Hidden_Speech The Hon. G.A. KANDELAARS (17:28): I rise to give the government's position on this motion, which is to oppose the Hon. Tammy Franks' motion. In moving this motion, the Hon. Tammy Franks would have been well aware that the recent amendments to the Social Security Act are a federal matter and that the state government is not in a position to influence this process. As I understand it, the federal government continues to provide additional support for families whilst ensuring unemployment remains low. The federal government has introduced initiatives such as dad and partner pay as well as parental leave for the first time across the nation.

Furthermore, on 20 March 2013, the Hon. Bill Shorten announced that more than one million Australian income support recipients, including those on Newstart and single parent payments, will receive an income support bonus as part of the Gillard government's $1.1 billion battler bonus that comes into effect. The bonus will help households to cope with unexpected costs like urgent repairs on the family car or essential appliances, medical expenses or bills that are higher than expected. The income support bonus will provide more than one million Australians with an extra $210 each year for eligible single and $350 for eligible couples.

The state government also recognises that people who rely on income support often find it hard to manage unexpected costs and we understand that many South Australians on income support are feeling the pinch of rising cost of living pressures. I am pleased to advise the chamber of what this government is doing to help more vulnerable members of our community. For example, this government has increased the rate and the number of concessions for several major charges to help eligible South Australians meet those living costs. We currently provide a concession on council rates of up to $190 per year or up to $100 per year if you are on a Seniors Card.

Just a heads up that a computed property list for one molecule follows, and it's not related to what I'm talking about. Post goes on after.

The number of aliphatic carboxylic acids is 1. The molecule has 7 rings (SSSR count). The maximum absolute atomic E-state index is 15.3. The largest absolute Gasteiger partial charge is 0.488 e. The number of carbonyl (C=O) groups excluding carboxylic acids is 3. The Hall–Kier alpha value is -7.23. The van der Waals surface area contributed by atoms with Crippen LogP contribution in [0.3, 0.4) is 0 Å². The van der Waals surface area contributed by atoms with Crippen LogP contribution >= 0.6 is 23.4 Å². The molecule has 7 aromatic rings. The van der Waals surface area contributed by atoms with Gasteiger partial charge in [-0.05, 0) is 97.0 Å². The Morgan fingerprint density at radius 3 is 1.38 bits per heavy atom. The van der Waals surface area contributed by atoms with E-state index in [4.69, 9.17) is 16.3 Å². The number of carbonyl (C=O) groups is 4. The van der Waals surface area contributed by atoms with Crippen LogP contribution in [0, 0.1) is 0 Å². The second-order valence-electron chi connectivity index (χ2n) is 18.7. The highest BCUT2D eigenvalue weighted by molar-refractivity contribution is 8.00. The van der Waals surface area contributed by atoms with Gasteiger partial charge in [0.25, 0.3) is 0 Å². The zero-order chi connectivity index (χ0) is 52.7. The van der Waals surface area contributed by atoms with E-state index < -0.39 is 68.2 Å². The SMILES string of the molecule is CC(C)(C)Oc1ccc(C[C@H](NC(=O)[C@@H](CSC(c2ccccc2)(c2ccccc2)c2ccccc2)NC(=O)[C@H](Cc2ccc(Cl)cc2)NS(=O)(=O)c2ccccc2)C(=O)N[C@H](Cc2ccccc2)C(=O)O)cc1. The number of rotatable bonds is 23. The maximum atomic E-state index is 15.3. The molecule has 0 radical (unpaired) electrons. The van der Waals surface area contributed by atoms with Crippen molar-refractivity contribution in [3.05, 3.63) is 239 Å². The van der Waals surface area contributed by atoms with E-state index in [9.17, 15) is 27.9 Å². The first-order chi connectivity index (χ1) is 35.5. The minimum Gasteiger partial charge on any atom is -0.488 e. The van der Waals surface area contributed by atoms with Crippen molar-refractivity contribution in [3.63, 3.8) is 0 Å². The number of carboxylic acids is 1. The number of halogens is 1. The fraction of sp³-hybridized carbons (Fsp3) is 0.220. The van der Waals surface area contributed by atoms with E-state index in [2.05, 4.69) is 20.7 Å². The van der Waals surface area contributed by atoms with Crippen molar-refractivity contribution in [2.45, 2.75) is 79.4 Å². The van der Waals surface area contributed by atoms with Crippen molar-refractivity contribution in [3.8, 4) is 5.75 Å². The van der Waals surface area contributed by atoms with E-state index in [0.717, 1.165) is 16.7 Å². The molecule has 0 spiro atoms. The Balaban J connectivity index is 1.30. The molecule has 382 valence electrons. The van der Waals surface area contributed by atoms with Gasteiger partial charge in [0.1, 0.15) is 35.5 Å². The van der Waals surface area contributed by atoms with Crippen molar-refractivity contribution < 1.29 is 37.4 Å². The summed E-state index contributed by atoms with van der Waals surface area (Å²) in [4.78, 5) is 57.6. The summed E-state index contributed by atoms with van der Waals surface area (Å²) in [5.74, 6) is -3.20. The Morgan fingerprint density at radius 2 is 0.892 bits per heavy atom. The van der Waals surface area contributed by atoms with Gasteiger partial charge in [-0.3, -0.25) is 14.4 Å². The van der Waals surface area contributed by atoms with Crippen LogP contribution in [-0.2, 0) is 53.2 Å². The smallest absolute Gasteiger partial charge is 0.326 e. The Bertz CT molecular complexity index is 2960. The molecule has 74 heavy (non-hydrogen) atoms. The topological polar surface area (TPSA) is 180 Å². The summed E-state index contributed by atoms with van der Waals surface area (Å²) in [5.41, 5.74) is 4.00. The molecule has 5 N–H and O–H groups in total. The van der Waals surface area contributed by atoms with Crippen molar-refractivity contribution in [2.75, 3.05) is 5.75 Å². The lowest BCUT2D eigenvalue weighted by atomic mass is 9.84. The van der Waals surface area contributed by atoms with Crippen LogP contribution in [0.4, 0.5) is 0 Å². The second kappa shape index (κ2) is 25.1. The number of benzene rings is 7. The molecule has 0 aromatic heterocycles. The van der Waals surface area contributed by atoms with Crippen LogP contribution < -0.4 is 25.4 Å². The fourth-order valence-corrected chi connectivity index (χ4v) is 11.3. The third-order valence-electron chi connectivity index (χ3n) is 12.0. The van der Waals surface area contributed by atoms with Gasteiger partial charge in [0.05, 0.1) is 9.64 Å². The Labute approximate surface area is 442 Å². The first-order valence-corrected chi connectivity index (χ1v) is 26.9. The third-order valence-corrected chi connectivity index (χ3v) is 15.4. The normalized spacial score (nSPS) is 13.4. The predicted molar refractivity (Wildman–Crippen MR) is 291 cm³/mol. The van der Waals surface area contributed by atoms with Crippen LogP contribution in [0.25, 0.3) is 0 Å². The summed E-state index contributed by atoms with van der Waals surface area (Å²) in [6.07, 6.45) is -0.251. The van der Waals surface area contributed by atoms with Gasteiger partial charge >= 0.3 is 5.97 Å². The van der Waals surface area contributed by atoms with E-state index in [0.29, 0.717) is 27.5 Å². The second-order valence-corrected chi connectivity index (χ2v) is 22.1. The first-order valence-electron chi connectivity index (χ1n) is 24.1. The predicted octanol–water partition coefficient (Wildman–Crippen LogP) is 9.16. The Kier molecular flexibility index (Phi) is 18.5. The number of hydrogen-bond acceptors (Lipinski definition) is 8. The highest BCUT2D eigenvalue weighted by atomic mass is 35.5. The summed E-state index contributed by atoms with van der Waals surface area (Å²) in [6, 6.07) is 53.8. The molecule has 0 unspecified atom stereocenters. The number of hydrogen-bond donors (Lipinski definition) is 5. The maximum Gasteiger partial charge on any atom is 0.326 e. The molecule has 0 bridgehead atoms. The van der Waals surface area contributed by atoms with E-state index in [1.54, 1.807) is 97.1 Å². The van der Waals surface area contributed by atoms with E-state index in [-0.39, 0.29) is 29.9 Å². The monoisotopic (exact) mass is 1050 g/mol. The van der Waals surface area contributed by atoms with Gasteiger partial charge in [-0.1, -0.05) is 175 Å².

When this government was elected, energy concessions were $70 and had not been increased since the last Labor government. Yet, this government has consistently increased energy concessions and on 1 July last year we increased them to $165. In recent years the government has significantly increased other concessions for water, sewerage charges and the emergency services levy. It is estimated that the government will provide funding of over $220 million in 2012‑13 for concessions for eligible pensioners and low income householders to ease cost pressures.

On 1 July 2012 the following concessions were further increased: a $30 increase in the maximum and minimum levels of the water concession for owner occupiers and an $18 increase in the minimum and maximum concession for tenants, and a further 5 per cent increase in the sewerage and emergency services levy fixed property concessions. The total annual value of water, energy, sewerage and emergency services levy concessions will have increased by up to $291 or about 50 per cent over the period from 2001-02 to 2012-13. We also provided a one-off rebate for all SA Water residential customers of either $45 or $75 in the 2012-13 budget at an estimated cost of $45.7 million.

South Australia remains one of the most affordable places to live in Australia. Recent research by the National Centre for Social and Economic Modelling has shown that Adelaide is the most affordable major city in which to live in this country. Many of the greatest pressures on household budgets relate to matters outside the control of the government such as food prices and utility costs. Nevertheless, this government recognises that the cost of living pressures are putting strain on household budgets which is why this government has already committed to a raft of programs to support those in need.